Qatar has acquired 10 percent of the İstanbul Stock Exchange (Borsa İstanbul) by paying two-and-a-half times its market value. This is not the first generosity shown by Qatari Emir Sheikh Tamim bin Hamad Al Thani to Turkish President Recep Tayyip Erdoğan. Erdoğan’s private Boeing 747-8 jet worth $400 million was a gift from Al Thani.
Qatar’s largesse to Erdoğan’s government is reciprocated by Turkey in the form of economic agreements and defense industry and military cooperation. Al Thani and Erdoğan were at times seen searching by helicopter for land for potential investment in Turkey, at times cooperating on the same sides of military conflicts.
Qatar’s investments in Turkey
While Turkey for the most part attracted investment from Europe in the early 2000s, after 2010 it established a relationship with the Qatar Investment Authority (QIA), Qatar’s sovereign wealth fund. This coincided with the time when Erdoğan’s government was experimenting with neo-Ottomanism. Starting with the finance sector, Qatar’s investments in Turkey quickly reached $25 billion.
In addition to banking, Qatari companies were also interested in other types of financial institutions. The Qatar National Bank introduced itself to the Turkish banking sector and moved to acquire Finansbank. Afterwards, ABank was sold to Qatar in its entirety. Qinvest, a Qatari Islamic finance group, acquired Ergo Portföy in 2016 and changed its name to Qinvest Portföy.
Qatar subsequently got into media and bought Digitürk, Turkey’s biggest broadcasting platform.
The sale of 10 percent of the İstanbul Stock Exchange to Qatar is indicative of Erdoğan’s recent financial difficulties. His son-in-law Berat Albayrak stepped down as treasury and finance minister after a political crisis. Qatar’s acquisitions, which closely followed the resignation, were interpreted by the Turkish opposition as yet another lifeline to Erdoğan.
Back in 2018 Qatar had invested some $15 billion and offered loans to Turkey amid a currency crisis that saw the lira fall to record lows against the US dollar. When Turkey slid back into currency turbulence at the beginning of the COVID-19 pandemic, Qatar rushed to help and increased the upper limit of swaps between the two central banks to $15 billion.
Real estate investments
Qatar also recently acquired part of the İstinye Park Mall, one of Turkey’s most valuable real estate assets. For $300 million, Qatar Holding bought 42 percent of İstinye Park. Also, the operating rights of the Port of Antalya, Turkey’s largest tourist destination, were transferred to Qatari company Q Terminals until 2028 for $140 million. The Haliç Golden Horn Project, which consists of constructing a new hub for cruise ship tourism in İstanbul, is being carried out in partnership with Qatari capital.
Sheikha Moza bint Nasser, the mother of Emir Al Thani, is one of the biggest investors in the Kanal İstanbul project, an ambitious plan to build an artificial sea-level waterway bisecting the European side of İstanbul to connect the Black Sea to the Sea of Marmara and the Mediterranean. While reports said Sheikha Moza bought land around the projected construction site, the size of the purchase remains undisclosed.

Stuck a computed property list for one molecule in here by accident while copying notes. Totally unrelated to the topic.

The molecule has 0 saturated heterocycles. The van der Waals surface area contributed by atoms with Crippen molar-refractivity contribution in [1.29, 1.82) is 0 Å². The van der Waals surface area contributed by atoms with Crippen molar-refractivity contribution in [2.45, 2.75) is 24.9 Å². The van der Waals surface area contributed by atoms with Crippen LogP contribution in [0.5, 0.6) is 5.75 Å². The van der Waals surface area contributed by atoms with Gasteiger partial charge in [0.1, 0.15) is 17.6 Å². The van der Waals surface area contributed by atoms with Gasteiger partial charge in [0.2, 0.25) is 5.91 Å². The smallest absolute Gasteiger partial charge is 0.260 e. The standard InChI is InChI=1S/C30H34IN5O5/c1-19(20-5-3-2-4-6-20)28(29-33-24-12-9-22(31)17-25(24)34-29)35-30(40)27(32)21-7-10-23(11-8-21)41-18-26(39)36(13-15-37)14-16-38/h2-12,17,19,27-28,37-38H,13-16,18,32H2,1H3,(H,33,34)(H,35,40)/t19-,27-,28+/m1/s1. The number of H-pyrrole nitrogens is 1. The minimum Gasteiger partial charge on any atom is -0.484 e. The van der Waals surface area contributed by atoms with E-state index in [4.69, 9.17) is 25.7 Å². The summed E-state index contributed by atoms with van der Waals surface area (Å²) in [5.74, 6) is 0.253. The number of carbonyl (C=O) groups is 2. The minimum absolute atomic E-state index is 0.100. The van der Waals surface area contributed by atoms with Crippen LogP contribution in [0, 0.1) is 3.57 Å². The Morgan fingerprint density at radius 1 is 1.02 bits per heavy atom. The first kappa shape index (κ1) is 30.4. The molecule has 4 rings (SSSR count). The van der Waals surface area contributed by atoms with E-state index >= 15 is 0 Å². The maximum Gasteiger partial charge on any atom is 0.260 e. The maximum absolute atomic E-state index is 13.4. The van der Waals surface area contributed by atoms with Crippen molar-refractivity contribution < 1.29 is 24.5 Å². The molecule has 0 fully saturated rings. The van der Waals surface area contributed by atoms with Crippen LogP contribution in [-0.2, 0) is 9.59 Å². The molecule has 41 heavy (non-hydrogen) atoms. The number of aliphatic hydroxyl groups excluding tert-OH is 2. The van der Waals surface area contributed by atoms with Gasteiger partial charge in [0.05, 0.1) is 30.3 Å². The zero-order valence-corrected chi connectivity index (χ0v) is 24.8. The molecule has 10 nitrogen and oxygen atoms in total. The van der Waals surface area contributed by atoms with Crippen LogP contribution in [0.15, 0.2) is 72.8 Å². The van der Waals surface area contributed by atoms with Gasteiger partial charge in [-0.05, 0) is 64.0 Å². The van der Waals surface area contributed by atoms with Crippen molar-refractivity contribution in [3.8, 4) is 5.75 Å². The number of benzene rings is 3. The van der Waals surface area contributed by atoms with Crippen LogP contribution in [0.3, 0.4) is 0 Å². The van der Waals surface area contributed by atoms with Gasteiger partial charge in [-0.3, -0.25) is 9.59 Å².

The Erbilgin Mansion, Turkey’s most expensive mansion, and the world’s fourth most expensive house has belonged to Qataris since 2015. Abdulhadi Mana Al Hajri, Emir Al Thani’s father-in-law, paid €100 million for the mansion overlooking the Bosporus.
Two countries that support the Muslim Brotherhood
Al-Thani is the leader that Erdoğan sees the most frequently. The leaders held three summits within the last three months. In the first, Erdoğan visited Qatar. Over the past five years, they have officially met 28 times. What brought them together as strategic partners was the Syrian conflict, in which Erdoğan and Al Thani united in their strong support for militant groups, including jihadists, which fought against the Bashar al-Assad government in Damascus. In addition to financial support, they also provided logistical and military assistance. Cargo planes belonging to Qatar Airways made hundreds of landings at the Gaziantep airport near the Turkish-Syrian border, with their flight numbers concealed.
The cooperation in Syria continued in Egypt, where Turkey and Qatar were the most significant sponsors of the Muslim Brotherhood government, which was toppled in a 2013 coup. As a result of this policy, the two countries came to be at odds with the rest of the Arab world and faced embargoes and boycotts.
Qatar and Turkey also move in lockstep in Libya, where they support the Tripoli-based Government of National Accord (GNA) against the eastern army of Khalifa Haftar, backed by Egypt and the United Arab Emirates. The Turkish Armed Forces (TSK) are directly involved in the Libyan conflict, and under an agreement signed in August, Turkey and Qatar have undertaken to shape the new Libyan army established by the GNA and to train its officers.
Turkey established a military base in Qatar in 2015 and a second one in 2019. A tank and pallet factory, one of Turkey’s most strategic facilities, was sold to the Qatar Armed Forces Industry Committee shortly after its acquisition by pro-Erdoğan businessperson Ethem Sancak.
Private sector acquisitions
Qatar’s purchases in Turkey are not limited to the public sector. Dozens of large Turkish corporations, such as luxury clothing brands Boyner and Network, food company Banvit and several construction firms, were also bought by Qatari funds.